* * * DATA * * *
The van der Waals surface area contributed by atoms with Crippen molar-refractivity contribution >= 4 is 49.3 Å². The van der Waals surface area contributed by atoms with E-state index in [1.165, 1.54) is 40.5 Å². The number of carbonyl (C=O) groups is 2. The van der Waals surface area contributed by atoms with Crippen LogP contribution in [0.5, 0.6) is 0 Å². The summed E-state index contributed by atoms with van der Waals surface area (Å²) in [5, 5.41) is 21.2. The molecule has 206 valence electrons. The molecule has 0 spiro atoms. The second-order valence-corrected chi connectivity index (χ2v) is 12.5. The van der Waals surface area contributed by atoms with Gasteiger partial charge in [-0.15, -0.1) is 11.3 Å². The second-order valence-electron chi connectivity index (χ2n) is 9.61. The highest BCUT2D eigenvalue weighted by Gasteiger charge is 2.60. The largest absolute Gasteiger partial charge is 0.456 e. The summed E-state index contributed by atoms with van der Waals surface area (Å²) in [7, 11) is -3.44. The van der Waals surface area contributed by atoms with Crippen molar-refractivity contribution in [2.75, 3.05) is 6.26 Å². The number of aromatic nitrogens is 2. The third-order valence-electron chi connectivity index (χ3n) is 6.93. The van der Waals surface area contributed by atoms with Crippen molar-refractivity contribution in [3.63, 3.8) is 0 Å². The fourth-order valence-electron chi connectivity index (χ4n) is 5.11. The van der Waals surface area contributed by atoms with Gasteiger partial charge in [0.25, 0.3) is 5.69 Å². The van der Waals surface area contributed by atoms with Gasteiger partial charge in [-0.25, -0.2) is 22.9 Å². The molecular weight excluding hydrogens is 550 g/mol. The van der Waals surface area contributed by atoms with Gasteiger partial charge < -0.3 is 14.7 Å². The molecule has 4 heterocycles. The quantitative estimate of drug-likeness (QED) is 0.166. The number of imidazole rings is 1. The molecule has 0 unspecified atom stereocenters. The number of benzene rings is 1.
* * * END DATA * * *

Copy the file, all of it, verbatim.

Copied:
The van der Waals surface area contributed by atoms with Crippen molar-refractivity contribution >= 4 is 49.3 Å². The van der Waals surface area contributed by atoms with E-state index in [1.165, 1.54) is 40.5 Å². The number of carbonyl (C=O) groups is 2. The van der Waals surface area contributed by atoms with Crippen LogP contribution in [0.5, 0.6) is 0 Å². The summed E-state index contributed by atoms with van der Waals surface area (Å²) in [5, 5.41) is 21.2. The molecule has 206 valence electrons. The molecule has 0 spiro atoms. The second-order valence-corrected chi connectivity index (χ2v) is 12.5. The van der Waals surface area contributed by atoms with Gasteiger partial charge in [-0.15, -0.1) is 11.3 Å². The second-order valence-electron chi connectivity index (χ2n) is 9.61. The highest BCUT2D eigenvalue weighted by Gasteiger charge is 2.60. The largest absolute Gasteiger partial charge is 0.456 e. The summed E-state index contributed by atoms with van der Waals surface area (Å²) in [7, 11) is -3.44. The van der Waals surface area contributed by atoms with Crippen molar-refractivity contribution in [2.75, 3.05) is 6.26 Å². The number of aromatic nitrogens is 2. The third-order valence-electron chi connectivity index (χ3n) is 6.93. The van der Waals surface area contributed by atoms with Crippen molar-refractivity contribution in [3.63, 3.8) is 0 Å². The fourth-order valence-electron chi connectivity index (χ4n) is 5.11. The van der Waals surface area contributed by atoms with Gasteiger partial charge in [0.25, 0.3) is 5.69 Å². The van der Waals surface area contributed by atoms with Gasteiger partial charge in [-0.25, -0.2) is 22.9 Å². The molecular weight excluding hydrogens is 550 g/mol. The van der Waals surface area contributed by atoms with Gasteiger partial charge < -0.3 is 14.7 Å². The molecule has 4 heterocycles. The quantitative estimate of drug-likeness (QED) is 0.166. The number of imidazole rings is 1. The molecule has 0 unspecified atom stereocenters. The number of benzene rings is 1.